Researchers have developed a novel mathematical technique that significantly reduces the computational costs of modeling fluids that are a combination of both liquid and gas phases, particularly within rocket engines. This type of modeling, known as “multiphase flow,” is extremely widespread and occurs anywhere there may be a breakup of liquid droplets and a change in their phase, such as evaporation, boiling, condensation, and cavitation (the formation of small vapor-filled cavities within a liquid, i.e., bubbles). It is vital to study multiphase flow in industries like the oil and gas industry and rocket engines because the collapse of vapor bubbles can produce shockwaves that can cause wear and tear on machinery or infrastructure.
Modeling multiphase flow is challenging because it involves quantifying the distribution of velocities of different phases and how these velocities change at the interface between them. There are currently two main methods for modeling multiphase flow, the Euler-Lagrange method and the Euler-Euler method, but both have limitations and are computationally expensive. The Euler-Lagrange method, for example, expresses the liquid phase as a collection of particles, which means it cannot analyze gas-liquid interfaces or primary atomization (the process of change from a bulk liquid to droplets).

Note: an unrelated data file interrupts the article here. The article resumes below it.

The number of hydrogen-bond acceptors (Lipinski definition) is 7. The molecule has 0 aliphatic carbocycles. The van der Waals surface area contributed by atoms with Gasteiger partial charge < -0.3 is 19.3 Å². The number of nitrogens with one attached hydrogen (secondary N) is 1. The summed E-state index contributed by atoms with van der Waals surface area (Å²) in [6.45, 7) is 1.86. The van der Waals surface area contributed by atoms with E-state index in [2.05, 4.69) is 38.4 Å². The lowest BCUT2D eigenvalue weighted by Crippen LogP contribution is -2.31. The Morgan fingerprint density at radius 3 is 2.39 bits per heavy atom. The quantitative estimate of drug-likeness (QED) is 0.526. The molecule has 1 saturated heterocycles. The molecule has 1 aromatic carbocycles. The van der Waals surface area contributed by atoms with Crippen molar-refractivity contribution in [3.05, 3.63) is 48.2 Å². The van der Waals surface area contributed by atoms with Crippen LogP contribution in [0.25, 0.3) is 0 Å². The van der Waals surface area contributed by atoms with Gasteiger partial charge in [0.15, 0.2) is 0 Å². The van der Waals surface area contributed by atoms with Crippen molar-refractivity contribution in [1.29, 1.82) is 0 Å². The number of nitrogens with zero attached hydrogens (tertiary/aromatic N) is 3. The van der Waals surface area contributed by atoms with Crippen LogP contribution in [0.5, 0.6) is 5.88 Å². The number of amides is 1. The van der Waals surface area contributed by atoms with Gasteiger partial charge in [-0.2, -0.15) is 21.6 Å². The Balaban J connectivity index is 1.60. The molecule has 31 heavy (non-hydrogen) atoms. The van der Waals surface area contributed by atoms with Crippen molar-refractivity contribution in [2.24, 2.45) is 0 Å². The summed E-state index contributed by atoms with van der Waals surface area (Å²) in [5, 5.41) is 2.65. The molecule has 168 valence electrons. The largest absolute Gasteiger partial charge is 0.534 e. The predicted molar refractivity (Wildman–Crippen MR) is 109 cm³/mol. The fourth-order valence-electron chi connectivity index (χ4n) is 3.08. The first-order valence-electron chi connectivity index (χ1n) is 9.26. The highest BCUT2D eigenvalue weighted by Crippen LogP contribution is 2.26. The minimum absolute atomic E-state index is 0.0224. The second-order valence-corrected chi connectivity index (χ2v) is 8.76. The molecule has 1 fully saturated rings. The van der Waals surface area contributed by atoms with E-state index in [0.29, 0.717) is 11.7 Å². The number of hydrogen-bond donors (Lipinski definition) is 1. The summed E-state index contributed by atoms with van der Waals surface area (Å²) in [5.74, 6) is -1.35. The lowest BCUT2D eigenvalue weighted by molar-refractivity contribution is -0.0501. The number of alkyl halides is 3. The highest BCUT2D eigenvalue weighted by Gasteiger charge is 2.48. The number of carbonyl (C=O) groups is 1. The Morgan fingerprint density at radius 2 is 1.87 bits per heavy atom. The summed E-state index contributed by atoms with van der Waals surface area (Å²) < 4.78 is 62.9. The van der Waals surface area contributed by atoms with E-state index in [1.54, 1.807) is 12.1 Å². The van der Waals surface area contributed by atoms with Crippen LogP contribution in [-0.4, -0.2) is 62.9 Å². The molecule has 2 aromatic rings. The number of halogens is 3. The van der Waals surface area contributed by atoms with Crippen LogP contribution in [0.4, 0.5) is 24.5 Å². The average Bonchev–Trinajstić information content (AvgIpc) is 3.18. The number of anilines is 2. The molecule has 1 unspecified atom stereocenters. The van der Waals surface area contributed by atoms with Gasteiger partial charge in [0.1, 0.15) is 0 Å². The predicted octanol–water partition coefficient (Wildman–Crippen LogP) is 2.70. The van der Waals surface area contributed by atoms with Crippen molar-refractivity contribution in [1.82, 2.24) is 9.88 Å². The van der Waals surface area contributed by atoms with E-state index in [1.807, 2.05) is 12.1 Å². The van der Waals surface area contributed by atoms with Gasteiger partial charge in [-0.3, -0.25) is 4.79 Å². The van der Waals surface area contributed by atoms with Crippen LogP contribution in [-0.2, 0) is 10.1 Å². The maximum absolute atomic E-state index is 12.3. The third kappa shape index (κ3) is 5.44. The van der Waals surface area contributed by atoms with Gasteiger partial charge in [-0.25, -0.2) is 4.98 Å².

With advances in computing power in the 1990s, researchers were able to move from simplified one-dimensional representations of multiphase flow to more realistic three-dimensional models. However, even with these advances, modeling multiphase flow remains computationally expensive and can be financially costly in some cases, particularly for the high degree of complexity within rocket engines. To address these challenges, researchers have focused on developing mathematical solutions for modeling both sound waves and compressible flows, which involve cavitation.
The new technique developed by researchers aims to improve the accuracy and efficiency of multiphase flow modeling by using a hybrid approach that combines the Euler-Lagrange and Euler-Euler methods. This hybrid approach allows for the analysis of gas-liquid interfaces and primary atomization, which were previously not possible with the Euler-Lagrange method alone. It also reduces the computational costs of modeling compressible multiphase flow, which is particularly important in rocket engine research.
Overall, the new technique provides a promising solution for improving the modeling of multiphase fluids, which is essential for understanding how shockwaves in these fluids can cause wear and tear on machinery and infrastructure. The results of this research were published in the Journal of Computational Physics and have the potential to have significant impacts on various industries that rely on the accurate modeling of multiphase flow.